enable our lines to advance. 2.30 p. m., General Wood and Newton ordered to advance their main lines. 3 p. m., our lines now advanced about 400 yards. 5 p. m., received note, dated 4 p. m., from General Thomas, expressing his gratification at the conduct and progress made by the troops to-day, and telling us to strengthen our position, which has already been done. 6 p. m., received verbal instructions from General Thomas to follow up General Hooker's movement in the a. m., who would move directly on the enemy at 6 a. m. 6.30 p. m., instructed division commanders to be ready at 6 a. m. to follow up Hooker's movement, wheeling to the left; the movement to commence on the right. No report of losses to-day; not heavy in comparison with results. Rained hard almost all day. P. S.- Loss, 250 killed and wounded to-day.
June 22.- Skirmishing all morning. Hooker began to swing up the hour indicated; moved forward without much opposition. 2.30, Hooker had advanced sufficiently for Newton's division to wheel partly to the left, and at this hour Kimball's brigade, of Newton's division, moved to the right of the division and wheeled a short distance to the left, connecting with Butterfield's division, of Hooker's corps. 4.30 p. m., Newton advanced his skirmish line about 350 yards, and drove the enemy before him. The fire was very hot. 5.15 p. m., General Hooker reported to General Thomas that Hood's corps was massing opposite him, and that he must have re-enforcements. At this hour General Thomas verbally directed General Howard to send a division to Hooker for that purpose, and that he would replace it by a division from Palmer's corps. 5.30 p. m., Stanley ordered to move over to Newton's left and connect with Butterfield's division, of Hooker's corps, as soon as relieved. 5.50 p. m., General Butterfield (Hooker's corps) requested General Howard to send him a brigade, as the enemy was threatening one of his batteries that had no support. Two regiments from Newton's and two from Stanley's divisions were sent at once. 6 p. m., orders sent to Colonel Grose, of Stanley's division, to send all of his troops not in line to Butterfield's assistance. 6.45 p. m., General Newton's and Wood's regiments (four) relieved Colonel Coburn's and Wood's brigades, of Butterfield's division, and Cuburn's at once started to the relief of General Williams' division, on Hooker's right. 7.30 p. m., General Newton instructed to assist the four regiments that relieved Colonel Coburn's brigade, if they should be attacked, and he could possibly do it. 7.50 p. m., Colonel Grose's regiments (five) that were not in line go into position, re-enforcing the line held by Newton's and Wood's regiments (Coburn's and Wood's line). 8 p. m., received note from Major-General Thomas, stating that King's division will relieve Stanley's division as soon as it can be done under cover of darkness; King is close under the enemy's guns, and the movement would be observed in daylight. 10 p. m., Stanley went save in Ninety-seventh Ohio, of Wagner's brigade, which lost 7 commissioned officers and about 50 men, and in Second Division, in which it was about 115 killed and wounded. Day warm and bright. Skirmishing as usual all day and night. P. S.- Loss about 250 killed and wounded to-day.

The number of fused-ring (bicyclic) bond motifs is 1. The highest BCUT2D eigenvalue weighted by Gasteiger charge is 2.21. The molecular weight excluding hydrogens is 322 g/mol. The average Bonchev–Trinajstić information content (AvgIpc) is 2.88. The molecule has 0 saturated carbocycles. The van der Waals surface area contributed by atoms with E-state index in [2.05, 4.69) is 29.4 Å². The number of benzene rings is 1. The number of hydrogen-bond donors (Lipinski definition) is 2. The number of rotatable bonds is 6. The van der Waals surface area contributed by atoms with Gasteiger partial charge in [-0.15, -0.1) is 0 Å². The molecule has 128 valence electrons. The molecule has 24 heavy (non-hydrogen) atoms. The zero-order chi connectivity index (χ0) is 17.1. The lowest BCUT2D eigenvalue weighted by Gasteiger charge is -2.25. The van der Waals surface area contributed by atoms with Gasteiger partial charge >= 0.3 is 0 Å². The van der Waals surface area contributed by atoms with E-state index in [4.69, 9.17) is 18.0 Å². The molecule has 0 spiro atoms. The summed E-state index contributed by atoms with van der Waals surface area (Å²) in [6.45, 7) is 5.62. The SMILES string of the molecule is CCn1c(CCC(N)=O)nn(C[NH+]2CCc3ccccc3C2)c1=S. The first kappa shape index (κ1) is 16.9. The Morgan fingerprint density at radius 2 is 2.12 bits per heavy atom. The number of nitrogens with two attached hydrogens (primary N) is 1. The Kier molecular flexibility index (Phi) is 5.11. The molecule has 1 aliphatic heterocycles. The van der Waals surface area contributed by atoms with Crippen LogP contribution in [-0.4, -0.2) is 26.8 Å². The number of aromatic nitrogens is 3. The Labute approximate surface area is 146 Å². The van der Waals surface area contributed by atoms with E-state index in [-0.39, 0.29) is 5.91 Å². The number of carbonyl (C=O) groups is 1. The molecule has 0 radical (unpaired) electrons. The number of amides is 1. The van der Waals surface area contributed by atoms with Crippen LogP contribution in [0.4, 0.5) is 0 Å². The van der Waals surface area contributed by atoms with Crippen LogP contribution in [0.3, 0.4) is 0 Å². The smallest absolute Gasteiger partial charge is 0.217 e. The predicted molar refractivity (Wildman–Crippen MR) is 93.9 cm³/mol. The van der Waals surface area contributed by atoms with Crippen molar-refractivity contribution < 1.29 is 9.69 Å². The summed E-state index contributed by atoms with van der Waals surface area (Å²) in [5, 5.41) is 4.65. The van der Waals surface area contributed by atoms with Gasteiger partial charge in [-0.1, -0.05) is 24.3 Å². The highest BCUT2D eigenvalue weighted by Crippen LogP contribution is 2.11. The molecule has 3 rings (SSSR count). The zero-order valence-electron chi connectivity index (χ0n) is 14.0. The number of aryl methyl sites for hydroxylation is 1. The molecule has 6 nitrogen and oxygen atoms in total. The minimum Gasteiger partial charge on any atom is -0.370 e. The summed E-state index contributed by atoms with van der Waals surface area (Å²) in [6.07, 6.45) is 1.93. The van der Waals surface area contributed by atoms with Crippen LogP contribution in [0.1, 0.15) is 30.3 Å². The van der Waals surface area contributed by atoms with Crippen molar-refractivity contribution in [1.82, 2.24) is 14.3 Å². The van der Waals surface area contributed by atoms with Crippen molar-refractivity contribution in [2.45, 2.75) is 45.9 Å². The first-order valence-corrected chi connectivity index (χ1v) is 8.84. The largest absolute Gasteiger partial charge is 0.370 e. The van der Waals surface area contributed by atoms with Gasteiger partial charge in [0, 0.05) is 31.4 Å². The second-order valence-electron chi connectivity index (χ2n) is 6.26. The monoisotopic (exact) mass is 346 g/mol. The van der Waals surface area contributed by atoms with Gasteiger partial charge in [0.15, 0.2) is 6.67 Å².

June 23.- No change in the lines this a. m. Skirmishing along the whole length of the line. 12.30 p. m., General Thomas asked General Howard if he would not try and take the prominent hill in front of Wood's, Newton's, and Stanley's positions, which is held by